Wednesday, February 10, 2010

Do you have a severe weather policy?

I laugh at the east coast’s ongoing snow woes because (a) I grew up in Philadelphia, (b) my family is still there, and (c) last week notwithstanding, Philly’s winters don’t hold a candle to Cleveland’s. In fact, just crowned Cleveland as America’s worst winter weather city. (We’re also number 4 on the list of America’s most miserable cities – we’re nipping at your heels Chicago).

As I cleared my driveway this morning, I decided to share the following thoughts for drafting a severe weather policy for your workplace.

  1. Communication. How will your business communicate to its employees whether it is open for business or closed because of the weather? Are there essential personnel that must report regardless of whether the facility closes?

  2. Early closing. If a business decides to close early because of mid-day snowstorm, how will it account for the orderly shut-down of operations? Which employees will be able to leave early and which will have to remain to ensure that the facility is properly closed? Is there essential crew that must stay, or is there an equitable means to rotate who must stay and who can leave?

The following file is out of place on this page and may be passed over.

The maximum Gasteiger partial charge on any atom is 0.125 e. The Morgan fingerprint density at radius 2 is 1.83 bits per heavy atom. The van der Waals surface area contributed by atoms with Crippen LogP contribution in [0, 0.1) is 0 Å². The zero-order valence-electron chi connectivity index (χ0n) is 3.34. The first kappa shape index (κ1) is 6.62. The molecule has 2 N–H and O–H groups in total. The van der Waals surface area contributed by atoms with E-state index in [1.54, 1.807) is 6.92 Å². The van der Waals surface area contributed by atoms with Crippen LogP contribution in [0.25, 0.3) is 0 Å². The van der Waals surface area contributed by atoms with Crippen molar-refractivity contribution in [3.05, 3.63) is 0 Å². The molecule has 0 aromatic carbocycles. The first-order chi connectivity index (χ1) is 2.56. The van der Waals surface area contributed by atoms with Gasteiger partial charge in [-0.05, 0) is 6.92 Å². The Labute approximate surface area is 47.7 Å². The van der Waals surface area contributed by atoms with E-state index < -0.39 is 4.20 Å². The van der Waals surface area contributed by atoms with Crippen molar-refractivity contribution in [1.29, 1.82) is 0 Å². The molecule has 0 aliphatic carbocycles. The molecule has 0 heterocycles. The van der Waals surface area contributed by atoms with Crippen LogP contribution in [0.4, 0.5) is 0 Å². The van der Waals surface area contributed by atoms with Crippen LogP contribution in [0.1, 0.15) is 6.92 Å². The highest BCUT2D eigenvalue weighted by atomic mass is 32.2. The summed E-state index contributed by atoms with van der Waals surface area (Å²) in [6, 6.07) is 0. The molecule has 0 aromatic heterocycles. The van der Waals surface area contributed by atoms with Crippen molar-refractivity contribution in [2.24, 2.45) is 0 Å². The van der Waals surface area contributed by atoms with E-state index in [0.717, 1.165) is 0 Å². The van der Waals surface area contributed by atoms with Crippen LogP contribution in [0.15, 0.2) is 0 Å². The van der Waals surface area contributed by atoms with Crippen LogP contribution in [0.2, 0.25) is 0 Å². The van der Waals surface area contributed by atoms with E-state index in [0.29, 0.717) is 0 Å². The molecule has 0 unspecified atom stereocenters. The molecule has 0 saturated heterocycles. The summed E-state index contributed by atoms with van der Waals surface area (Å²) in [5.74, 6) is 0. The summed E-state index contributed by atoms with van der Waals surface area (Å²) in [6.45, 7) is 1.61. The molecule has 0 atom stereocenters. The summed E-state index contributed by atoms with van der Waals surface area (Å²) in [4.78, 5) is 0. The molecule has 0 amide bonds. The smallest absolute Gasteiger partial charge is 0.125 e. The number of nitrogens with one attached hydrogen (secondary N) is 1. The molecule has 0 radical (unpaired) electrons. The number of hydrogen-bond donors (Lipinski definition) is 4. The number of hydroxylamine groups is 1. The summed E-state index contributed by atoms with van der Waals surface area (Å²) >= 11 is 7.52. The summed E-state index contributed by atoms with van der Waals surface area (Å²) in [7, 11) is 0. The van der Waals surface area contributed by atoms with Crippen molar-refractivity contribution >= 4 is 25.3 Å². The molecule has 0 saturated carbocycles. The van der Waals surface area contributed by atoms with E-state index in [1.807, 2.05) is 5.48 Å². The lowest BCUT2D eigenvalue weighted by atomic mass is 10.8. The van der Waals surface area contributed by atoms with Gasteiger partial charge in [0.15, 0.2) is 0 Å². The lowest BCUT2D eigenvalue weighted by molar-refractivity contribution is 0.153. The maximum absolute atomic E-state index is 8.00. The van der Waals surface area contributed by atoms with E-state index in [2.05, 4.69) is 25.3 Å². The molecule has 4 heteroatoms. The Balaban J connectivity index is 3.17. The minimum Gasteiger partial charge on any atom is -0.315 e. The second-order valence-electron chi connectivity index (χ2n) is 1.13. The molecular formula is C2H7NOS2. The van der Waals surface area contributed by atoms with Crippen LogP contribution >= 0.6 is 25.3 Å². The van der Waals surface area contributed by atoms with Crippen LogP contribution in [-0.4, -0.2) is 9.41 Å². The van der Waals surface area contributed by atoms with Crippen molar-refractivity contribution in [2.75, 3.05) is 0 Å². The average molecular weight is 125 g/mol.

3. Wage and hour issues. To avoid jeopardizing exempt employees’ status, they should be be paid their full salary when a company closes because of weather. For non-exempt employees, however, it is entirely up to the company whether to pay them for a full day’s work, for part of the day, or for no hours at all. Will employees have to use vacation or other paid time off if they want to be paid for the day, or will the company consider it a freebee? If your company closes but an employee does not get word and reports to work, will the company pay that employee anything for reporting?

  4. Attendance. Will the absence be counted against employees in a no-fault or other attendance policy, or defeat any perfect attendance bonuses?

  5. Telecommuting. If your area has frequent bouts of severe weather, consider whether you want to allow employees to telecommute. Even if your business does not typically permit employees to work from home, exceptions for exceptional weather could potentially save you lost productivity.

Presented by Kohrman Jackson & Krantz, with offices in Cleveland and Columbus. For more information, contact Jon Hyman, a partner in our Labor & Employment group, at (216) 736-7226 or